Moon blindness, an inflammatory eye condition, was historically named for its misperceived association with the moon's phases. We now know that moon blindness has nothing to do with the moon but can recur over the course of weeks or months. It causes pain and discoloration of the eye, and affected horses are very sensitive to bright sunlight. Some horse breeds seem to be more susceptible than others—appaloosas, in particular. Because this condition is progressive and can cause blindness, owners should seek veterinary help as soon as symptoms appear.
What Is Moon Blindness?
Technically known as equine recurrent uveitis (ERU), moon blindness is generally considered to be an autoimmune condition characterized by recurrent inflammatory episodes in one or both eyes. It is the most common cause of blindness in horses.
Symptoms of Moon Blindness
Symptoms of moon blindness involve one or both eyes. A horse will be reluctant to be in bright sunlight, exhibiting signs of pain or irritation that are not relieved by antibiotic treatment.
Some horses with moon blindness may suffer recurrent bouts of inflammation, followed by relatively painless periods. Others experience constant low-level inflammation. Owners may initially attribute redness, tearing, and squinting to an environmental irritant or eye infection, but measures to treat these conditions will have little effect on moon blindness.
Moon blindness is regarded as recurrent because it appears to clear up and then spontaneously reoccurs. For some horses, the recurrence may occur over years or flare-ups may occur far more frequently, episodes happening within weeks or even days.
Untreated, moon blindness can lead to cataract formation or prolonged inflammation, both of which are likely to lead to permanent blindness.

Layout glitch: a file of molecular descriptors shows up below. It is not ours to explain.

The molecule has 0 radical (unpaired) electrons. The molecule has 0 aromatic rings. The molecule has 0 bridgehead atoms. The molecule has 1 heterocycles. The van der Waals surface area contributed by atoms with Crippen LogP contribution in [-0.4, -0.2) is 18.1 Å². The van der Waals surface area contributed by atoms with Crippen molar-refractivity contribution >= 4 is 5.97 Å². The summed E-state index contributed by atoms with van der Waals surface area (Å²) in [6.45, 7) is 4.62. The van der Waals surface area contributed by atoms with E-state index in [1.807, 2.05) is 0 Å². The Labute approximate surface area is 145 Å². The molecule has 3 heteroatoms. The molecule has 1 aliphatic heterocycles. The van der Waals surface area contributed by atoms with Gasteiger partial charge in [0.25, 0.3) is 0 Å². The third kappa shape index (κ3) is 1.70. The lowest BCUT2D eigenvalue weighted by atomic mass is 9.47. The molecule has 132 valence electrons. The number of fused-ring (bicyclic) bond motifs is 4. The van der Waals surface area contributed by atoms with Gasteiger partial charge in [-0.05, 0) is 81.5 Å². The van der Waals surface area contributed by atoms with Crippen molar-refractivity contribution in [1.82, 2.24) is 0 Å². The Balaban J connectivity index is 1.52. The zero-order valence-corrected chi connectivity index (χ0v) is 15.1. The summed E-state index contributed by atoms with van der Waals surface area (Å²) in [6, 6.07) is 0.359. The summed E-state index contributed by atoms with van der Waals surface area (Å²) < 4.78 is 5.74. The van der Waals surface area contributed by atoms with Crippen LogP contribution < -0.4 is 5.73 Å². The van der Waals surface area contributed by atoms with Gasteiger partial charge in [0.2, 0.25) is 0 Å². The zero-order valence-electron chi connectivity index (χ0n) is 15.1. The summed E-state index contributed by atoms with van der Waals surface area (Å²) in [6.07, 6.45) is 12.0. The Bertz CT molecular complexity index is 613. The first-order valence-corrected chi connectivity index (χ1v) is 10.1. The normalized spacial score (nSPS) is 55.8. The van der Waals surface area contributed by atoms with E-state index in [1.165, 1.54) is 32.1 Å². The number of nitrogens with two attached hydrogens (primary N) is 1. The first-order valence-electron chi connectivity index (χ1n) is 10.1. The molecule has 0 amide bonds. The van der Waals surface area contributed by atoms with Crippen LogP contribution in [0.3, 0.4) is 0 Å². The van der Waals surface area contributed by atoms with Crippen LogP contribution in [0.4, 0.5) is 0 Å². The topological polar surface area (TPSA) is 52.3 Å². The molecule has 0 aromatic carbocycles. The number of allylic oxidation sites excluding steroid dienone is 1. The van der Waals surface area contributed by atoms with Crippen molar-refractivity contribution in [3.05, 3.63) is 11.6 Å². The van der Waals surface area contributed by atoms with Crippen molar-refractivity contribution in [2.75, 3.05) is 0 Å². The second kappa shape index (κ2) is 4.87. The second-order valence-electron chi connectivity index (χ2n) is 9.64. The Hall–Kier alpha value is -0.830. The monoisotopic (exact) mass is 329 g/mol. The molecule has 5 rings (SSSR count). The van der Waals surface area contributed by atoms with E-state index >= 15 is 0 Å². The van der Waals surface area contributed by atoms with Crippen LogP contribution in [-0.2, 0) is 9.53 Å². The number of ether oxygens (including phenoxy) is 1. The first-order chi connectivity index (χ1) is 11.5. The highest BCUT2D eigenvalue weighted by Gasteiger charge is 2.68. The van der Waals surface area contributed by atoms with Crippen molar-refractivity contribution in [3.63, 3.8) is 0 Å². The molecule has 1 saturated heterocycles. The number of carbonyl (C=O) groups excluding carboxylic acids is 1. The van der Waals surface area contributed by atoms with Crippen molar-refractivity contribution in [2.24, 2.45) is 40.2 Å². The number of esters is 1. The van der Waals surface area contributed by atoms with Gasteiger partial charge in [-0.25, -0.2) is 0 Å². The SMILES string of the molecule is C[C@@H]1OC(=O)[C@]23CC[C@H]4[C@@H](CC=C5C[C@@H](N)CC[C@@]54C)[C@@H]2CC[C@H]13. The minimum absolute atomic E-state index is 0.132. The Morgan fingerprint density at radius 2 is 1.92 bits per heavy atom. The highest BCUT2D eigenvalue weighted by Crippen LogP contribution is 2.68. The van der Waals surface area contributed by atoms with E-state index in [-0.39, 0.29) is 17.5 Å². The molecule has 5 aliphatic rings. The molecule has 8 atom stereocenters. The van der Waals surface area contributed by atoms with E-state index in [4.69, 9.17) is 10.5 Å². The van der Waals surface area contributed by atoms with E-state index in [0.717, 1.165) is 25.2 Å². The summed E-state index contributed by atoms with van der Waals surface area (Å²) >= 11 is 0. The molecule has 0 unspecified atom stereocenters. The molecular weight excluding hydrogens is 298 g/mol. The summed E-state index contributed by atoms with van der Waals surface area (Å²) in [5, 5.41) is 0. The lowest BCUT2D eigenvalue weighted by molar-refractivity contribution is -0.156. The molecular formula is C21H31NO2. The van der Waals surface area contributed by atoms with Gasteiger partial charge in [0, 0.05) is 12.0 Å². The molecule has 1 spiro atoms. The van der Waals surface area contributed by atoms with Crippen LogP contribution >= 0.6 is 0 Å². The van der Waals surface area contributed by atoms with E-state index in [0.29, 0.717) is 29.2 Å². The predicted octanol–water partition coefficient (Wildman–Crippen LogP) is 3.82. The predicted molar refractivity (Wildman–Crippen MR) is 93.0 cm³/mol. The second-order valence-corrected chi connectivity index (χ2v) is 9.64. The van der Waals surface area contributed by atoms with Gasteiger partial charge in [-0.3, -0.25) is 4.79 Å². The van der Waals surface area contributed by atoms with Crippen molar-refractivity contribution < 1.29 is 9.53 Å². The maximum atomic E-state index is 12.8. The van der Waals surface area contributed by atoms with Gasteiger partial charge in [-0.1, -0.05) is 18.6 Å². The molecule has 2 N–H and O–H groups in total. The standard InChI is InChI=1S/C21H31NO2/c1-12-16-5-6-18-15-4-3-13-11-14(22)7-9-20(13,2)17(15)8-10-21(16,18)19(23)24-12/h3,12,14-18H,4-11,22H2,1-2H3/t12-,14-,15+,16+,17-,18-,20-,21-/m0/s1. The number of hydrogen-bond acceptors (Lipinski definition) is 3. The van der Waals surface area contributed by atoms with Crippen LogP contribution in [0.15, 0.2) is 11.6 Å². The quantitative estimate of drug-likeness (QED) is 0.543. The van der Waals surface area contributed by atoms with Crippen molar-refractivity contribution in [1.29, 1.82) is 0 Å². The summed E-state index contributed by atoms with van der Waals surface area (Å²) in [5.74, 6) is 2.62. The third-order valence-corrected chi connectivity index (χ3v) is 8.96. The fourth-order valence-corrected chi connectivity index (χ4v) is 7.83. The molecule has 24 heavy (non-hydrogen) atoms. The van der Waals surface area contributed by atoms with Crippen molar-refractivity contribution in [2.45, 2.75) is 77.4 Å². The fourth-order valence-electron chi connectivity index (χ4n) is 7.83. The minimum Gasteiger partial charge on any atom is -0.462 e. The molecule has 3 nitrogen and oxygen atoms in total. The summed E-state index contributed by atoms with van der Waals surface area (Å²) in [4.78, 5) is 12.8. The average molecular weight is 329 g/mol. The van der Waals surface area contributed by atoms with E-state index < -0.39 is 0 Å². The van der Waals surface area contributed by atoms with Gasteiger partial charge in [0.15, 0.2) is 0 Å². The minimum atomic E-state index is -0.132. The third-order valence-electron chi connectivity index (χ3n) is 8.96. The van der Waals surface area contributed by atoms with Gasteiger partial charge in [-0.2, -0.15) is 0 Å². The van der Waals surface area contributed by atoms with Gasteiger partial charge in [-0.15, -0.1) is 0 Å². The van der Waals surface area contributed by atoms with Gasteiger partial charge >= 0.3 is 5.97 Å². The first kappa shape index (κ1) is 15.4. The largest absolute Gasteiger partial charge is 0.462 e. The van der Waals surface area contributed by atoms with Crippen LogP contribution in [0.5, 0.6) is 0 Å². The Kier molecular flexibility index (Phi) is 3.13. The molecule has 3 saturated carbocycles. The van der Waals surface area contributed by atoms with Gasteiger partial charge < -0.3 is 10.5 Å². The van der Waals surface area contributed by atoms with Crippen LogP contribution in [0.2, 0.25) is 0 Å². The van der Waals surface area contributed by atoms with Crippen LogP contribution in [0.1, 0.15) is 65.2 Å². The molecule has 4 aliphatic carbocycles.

Causes of Moon Blindness
There are several possible causes for moon blindness, although a genetic predisposition to autoimmunity probably underlies external triggers, which may include:
- Bacteria (leptospirosis)
- Vitamin deficiencies
- Physical injuries
- Equine flu
- Tooth and hoof abscesses
- De-worming medication
Appaloosas and German warmbloods are two breeds that seem particularly vulnerable to moon blindness due to hereditary factors.
Diagnosing Moon Blindness in Horses
To diagnose moon blindness, your veterinarian will consider the horse's recent ocular heath history. Recurrent episodes of inflammation are indicative of moon blindness and help rule out other eye problems. In addition, your veterinarian will perform extensive eye exams, including a fluorescein stain, to determine the health of the cornea and retina.
How to Treat Moon Blindness in Horses
Treatment options for moon blindness include steroids, non-steroidal anti-inflammatory drugs (NSAIDs), and mydriatics for inflammation and pain. During an acute flare of moon blindness, it's important to protect your horse from bright light with either a mask or by keeping it indoors.
Each time this condition reoccurs, you will need to resume treatment. Frequent flares may prompt some horse owners to resort to euthanasia. If only one eye is affected, the eye can be removed. Surgery to implant a drug-laden disc in the eyes seems to hold some promise, but it is not yet common practice.
Prognosis for Horses with Moon Blindness
Unfortunately, there is no cure for moon blindness, but early treatment can help slow the progression of the disease. More than half of the horses that develop moon blindness will eventually become blind.
How to Prevent Moon Blindness
Little can be done to prevent moon blindness, but providing good nutrition, a clean environment, fly control, and watchful care will help your horse be as healthy as possible. If you notice eye inflammation or discharge, call your veterinarian so that treatment, if needed, can be started promptly.
Equine Recurrent Uveitis. UC Davis Veterinary Medicine Center for Equine Health.